The COVID-19 pandemic hit the entire world that World Health Organization (WHO) first declared a world health emergency in January, 2020; and on March 11 it announced the viral outbreak was officially a pandemic, the highest level of health emergency.SARS-CoV-2 infection has negatively affected global economic growth and human health beyond anything. The economic fallout from the pandemic eventuates in escalated level of poverty, career derailed, increase social unrest, high level of unemployment and lives upended.
Contingency measures diminish workforce across all economic sectors which led to cause many people lost their jobs. Government agreed to close off their frontiers in order to mitigate the spread of this viral pathogen and protecting the health system from collapse. According to McKibbin and Fernando (2020) “the evolution of SARS-CoV-2 is rapid and unpredictable, its impact on economy is quite uncertain that makes it difficult for policymakers to formulate appropriate macroeconomic policy responses”.
A government is not taking the economic hardships of the street vendors into account which is a vulnerable sector that is given their level of poverty and economic dynamics. In Latin American cities, street vendors belong to known as informal economy,places them outside the regulations regarding the use or occupation of public areas and roadways as workplaces. Their commercial activities and services do not demand tax records or regulatory controls, nor any social protection service.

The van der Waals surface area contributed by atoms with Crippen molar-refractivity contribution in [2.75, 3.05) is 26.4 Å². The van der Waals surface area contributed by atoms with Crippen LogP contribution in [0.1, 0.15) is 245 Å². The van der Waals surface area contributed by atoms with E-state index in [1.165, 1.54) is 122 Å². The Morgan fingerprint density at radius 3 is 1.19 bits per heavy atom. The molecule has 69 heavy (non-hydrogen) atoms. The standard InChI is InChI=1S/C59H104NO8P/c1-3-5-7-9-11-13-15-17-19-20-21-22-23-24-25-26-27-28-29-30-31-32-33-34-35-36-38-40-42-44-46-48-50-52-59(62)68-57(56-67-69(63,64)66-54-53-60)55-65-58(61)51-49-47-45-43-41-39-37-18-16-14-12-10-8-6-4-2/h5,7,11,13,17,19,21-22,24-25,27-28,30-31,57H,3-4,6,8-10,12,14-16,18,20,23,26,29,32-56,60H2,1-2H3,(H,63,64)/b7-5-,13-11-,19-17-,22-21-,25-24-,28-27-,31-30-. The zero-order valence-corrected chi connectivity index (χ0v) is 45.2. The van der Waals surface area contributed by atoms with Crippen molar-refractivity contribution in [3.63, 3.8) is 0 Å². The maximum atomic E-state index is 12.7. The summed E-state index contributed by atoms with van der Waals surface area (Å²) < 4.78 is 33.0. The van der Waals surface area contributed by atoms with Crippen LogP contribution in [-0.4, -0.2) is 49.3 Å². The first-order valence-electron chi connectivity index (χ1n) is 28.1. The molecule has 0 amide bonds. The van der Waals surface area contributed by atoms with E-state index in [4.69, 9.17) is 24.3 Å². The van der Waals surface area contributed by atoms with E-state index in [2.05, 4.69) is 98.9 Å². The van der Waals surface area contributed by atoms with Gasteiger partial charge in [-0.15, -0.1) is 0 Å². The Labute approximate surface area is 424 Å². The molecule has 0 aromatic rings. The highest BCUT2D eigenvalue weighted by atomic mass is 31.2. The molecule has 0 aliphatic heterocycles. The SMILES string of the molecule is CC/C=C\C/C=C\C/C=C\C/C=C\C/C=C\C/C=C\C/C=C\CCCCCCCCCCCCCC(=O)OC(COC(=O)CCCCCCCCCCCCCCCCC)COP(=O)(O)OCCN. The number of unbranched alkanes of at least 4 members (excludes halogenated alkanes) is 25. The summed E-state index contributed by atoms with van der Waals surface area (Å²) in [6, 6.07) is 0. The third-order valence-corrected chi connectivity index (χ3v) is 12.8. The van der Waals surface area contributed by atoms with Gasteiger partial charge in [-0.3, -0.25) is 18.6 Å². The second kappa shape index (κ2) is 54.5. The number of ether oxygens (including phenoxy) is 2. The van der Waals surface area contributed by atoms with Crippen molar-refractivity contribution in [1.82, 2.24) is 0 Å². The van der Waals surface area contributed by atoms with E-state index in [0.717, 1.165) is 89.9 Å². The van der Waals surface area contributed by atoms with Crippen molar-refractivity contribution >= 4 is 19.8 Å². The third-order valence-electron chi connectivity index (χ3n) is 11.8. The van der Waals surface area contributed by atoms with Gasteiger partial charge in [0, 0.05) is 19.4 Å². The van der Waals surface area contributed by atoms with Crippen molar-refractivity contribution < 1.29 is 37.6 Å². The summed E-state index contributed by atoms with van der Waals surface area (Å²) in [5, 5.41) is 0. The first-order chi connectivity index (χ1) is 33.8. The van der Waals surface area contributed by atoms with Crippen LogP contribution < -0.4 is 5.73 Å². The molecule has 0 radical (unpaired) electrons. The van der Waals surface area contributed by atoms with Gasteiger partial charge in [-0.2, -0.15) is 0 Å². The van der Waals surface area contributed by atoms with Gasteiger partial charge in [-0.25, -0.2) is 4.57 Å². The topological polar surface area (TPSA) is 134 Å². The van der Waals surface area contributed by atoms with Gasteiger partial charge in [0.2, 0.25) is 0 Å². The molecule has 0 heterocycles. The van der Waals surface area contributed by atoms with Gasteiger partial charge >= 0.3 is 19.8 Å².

The needs of street vendors is undefined and there is no basis to describe its social and economic dynamics, turning street vendors into a segregated sector from the rest of the population with no guarantee of respect for their human rights, such as food, work, and health. The COVID-19 pandemic significantly decreases the families’ net income of street vendors which make it hard for them to sustain their lives.
Romero-Michel et al. (2020) conducted a case-control study that is published in The Journal of Infection in Developing Countries in order to become aware of how street vendors’ economy is affected and understand their behavior regarding the COVID-19 pandemic, comparing them with employees working in the economy’s formal sector.This case control study was conducted in a Colima and Villa de Alvarez in Western Mexican suburban city during second wave of COVID-19 between 30 March and 2 April, 2020. Informal street vendors (cases) and formal employees (controls) were interviewed.
To sum things up, this case study proved that contingency measures eventually led to cause significant economic loss to street vendors. Street vendors are informal workers and government has not strategies that guarantee their survival and their families and they cannot stop working despite the “Stay at Home” initiative. In order to sustain their lives they have to work on daily basis which continue to be a source of virus spread.
COVID-19; economic measures; street vendors; poverty; informal workers; economy.